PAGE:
World War II Marine At Rest In Chattanooga National Cemetery After 74 Years

Flickr/Steve Harwood

Marine Cpl. Henry Andregg Jr., who died in one of the bloodiest Pacific Theater battles against Japan in World War II, has come home to his final resting place.

The 22-year-old Whitwell, Tenn., native lost his life on Nov. 20, 1943, on the first day of fighting at Betio Island, which is part of the Tarawa Atoll in the Gilbert Islands. For decades he lay, unknown, at the National Memorial Cemetery of the Pacific in Honolulu. Modern DNA analysis confirmed his identity in May.

On Friday, he received full military honors in a ceremony at the Chattanooga National Cemetery. Nieces and nephews gathered to welcome their long-lost uncle home.

"For inasmuch as Corporal Andregg's spirit has long departed his body, we do commit these remains, at last, to their final resting place in the earth from whence they came," said Brenda Woods, the pastor of Sulphur Springs United Methodist and Looney's Creek Chapel United Methodist Church in Whitwell. "Earth to earth, ashes to ashes, dust to dust."

Above, the United States flag flew at half-staff, in accordance with the day of mourning declared by Tennessee Gov. Bill Haslam in honor of Andregg's "ultimate sacrifice."

"We never thought this day would come," Dot Rogers, one of his nieces, said after the ceremony. She last saw her uncle when she was 16 years old.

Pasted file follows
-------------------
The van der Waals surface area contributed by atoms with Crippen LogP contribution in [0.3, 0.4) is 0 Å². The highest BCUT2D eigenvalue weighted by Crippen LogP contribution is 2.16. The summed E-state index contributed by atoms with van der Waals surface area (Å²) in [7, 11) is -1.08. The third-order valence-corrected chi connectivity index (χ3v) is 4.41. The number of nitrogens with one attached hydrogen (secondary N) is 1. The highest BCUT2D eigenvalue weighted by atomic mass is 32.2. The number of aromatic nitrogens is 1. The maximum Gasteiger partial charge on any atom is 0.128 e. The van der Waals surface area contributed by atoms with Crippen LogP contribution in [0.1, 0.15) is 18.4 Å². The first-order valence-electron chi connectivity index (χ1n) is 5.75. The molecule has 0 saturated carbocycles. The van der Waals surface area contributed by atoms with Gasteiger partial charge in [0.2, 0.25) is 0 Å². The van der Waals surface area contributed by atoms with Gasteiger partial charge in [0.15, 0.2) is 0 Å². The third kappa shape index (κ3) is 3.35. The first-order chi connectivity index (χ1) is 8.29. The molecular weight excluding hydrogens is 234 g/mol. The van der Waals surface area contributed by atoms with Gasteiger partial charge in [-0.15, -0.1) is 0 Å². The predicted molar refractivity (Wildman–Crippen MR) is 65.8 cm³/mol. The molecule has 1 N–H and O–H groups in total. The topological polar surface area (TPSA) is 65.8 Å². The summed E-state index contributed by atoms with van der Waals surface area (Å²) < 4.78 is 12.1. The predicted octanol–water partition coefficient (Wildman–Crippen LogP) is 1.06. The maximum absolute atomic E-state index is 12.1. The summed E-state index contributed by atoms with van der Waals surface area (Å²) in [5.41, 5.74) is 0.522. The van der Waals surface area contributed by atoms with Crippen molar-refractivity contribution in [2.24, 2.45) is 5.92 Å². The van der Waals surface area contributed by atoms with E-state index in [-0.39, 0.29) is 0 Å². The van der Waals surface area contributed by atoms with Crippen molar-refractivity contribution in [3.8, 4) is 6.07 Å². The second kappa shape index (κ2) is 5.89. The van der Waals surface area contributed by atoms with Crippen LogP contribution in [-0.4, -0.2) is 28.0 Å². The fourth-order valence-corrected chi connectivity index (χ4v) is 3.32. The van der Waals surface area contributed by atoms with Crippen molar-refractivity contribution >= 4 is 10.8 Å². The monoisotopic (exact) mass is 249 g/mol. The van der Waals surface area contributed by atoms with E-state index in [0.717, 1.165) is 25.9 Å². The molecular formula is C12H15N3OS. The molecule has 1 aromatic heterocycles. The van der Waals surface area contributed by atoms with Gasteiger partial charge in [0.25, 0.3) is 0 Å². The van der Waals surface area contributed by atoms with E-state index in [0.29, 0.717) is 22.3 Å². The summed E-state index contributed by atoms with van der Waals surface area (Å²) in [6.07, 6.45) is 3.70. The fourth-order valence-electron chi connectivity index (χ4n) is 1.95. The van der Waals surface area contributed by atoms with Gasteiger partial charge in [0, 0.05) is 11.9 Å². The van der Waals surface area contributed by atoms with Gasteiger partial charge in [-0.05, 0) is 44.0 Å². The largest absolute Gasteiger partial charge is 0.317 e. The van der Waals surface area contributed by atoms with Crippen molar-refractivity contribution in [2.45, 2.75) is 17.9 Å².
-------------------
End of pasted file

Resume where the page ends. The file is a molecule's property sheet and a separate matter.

Andregg joined the Marine Corps on June 6, 1942, and served in Company C, 2nd Amphibious Tractor Battalion of the 2nd Marine Division.

Nancy Harris, another niece, said her mother — Andregg's sister, now deceased —always wondered what happened to his body. Until a few years ago, she said she figured the family would never know because it had been so long.

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That changed a couple of years ago when she saw other deceased servicemen were coming home after DNA tests identified them, she said, adding she "kind of felt it in her heart" he might return one day.

"I thought if Uncle Henry could come home, that would be the most awesome thing," Harris said.

Harris said she was very thankful for all the support the family has received for its returning uncle.

After the remains landed in Atlanta on Wednesday, they were escorted by the military, Georgia State Patrol and motorcyclists with the Patriot Guard Riders, Harris said.

"People lined the roads" on Highway 28 to pay respects when they brought her uncle home for services in Marion County, she said. Even more people from the Whitwell and Jasper communities showed up to honor him as they went to the Chattanooga National Cemetery on Friday.

"We are honored to have the chance to recognize the valor of this American hero and to remember the loss suffered by his family, friends and community," Tennessee Commissioner of Veterans Affairs Many-Bears Grinder said Thursday.

Marine 1st Sgt. Bill Conner, a casualty assistance calls officer, helped shepherd the family through the process of bringing Andregg home and escorted his remains from the time they left Hawaii.

He was honored "to be there with the family — it's a great family — to let them know he's going to be coming home," Conner said.



©2017 the Chattanooga Times/Free Press (Chattanooga, Tenn.). Distributed by Tribune Content Agency, LLC.

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